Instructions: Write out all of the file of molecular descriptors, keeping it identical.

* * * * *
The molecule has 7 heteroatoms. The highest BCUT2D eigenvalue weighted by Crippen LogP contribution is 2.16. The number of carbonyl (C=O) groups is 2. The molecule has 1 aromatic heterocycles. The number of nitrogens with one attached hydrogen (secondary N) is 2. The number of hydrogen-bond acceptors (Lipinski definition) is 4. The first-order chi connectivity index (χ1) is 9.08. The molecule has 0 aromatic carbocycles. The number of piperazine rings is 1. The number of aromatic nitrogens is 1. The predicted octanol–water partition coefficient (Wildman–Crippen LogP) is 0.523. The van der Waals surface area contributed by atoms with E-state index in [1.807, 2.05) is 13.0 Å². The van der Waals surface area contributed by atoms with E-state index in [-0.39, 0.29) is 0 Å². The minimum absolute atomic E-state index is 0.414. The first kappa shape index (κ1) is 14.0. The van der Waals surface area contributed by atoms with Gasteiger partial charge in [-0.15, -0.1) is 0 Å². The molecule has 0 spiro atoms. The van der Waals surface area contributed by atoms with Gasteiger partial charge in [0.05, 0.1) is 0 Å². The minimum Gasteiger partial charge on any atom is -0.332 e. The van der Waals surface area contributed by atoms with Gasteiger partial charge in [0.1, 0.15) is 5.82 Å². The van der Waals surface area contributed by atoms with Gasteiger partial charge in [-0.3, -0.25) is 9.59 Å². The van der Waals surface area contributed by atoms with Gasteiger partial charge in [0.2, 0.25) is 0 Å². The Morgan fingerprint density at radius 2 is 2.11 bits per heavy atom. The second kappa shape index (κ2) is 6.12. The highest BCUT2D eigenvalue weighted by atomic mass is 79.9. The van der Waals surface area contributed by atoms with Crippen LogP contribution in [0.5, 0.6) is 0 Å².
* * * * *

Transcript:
The molecule has 7 heteroatoms. The highest BCUT2D eigenvalue weighted by Crippen LogP contribution is 2.16. The number of carbonyl (C=O) groups is 2. The molecule has 1 aromatic heterocycles. The number of nitrogens with one attached hydrogen (secondary N) is 2. The number of hydrogen-bond acceptors (Lipinski definition) is 4. The first-order chi connectivity index (χ1) is 9.08. The molecule has 0 aromatic carbocycles. The number of piperazine rings is 1. The number of aromatic nitrogens is 1. The predicted octanol–water partition coefficient (Wildman–Crippen LogP) is 0.523. The van der Waals surface area contributed by atoms with E-state index in [1.807, 2.05) is 13.0 Å². The van der Waals surface area contributed by atoms with E-state index in [-0.39, 0.29) is 0 Å². The minimum absolute atomic E-state index is 0.414. The first kappa shape index (κ1) is 14.0. The van der Waals surface area contributed by atoms with Gasteiger partial charge in [-0.15, -0.1) is 0 Å². The molecule has 0 spiro atoms. The van der Waals surface area contributed by atoms with Gasteiger partial charge in [0.05, 0.1) is 0 Å². The minimum Gasteiger partial charge on any atom is -0.332 e. The van der Waals surface area contributed by atoms with Gasteiger partial charge in [0.1, 0.15) is 5.82 Å². The van der Waals surface area contributed by atoms with Gasteiger partial charge in [-0.3, -0.25) is 9.59 Å². The van der Waals surface area contributed by atoms with Gasteiger partial charge in [0.2, 0.25) is 0 Å². The Morgan fingerprint density at radius 2 is 2.11 bits per heavy atom. The second kappa shape index (κ2) is 6.12. The highest BCUT2D eigenvalue weighted by atomic mass is 79.9. The van der Waals surface area contributed by atoms with Crippen LogP contribution in [0.5, 0.6) is 0 Å².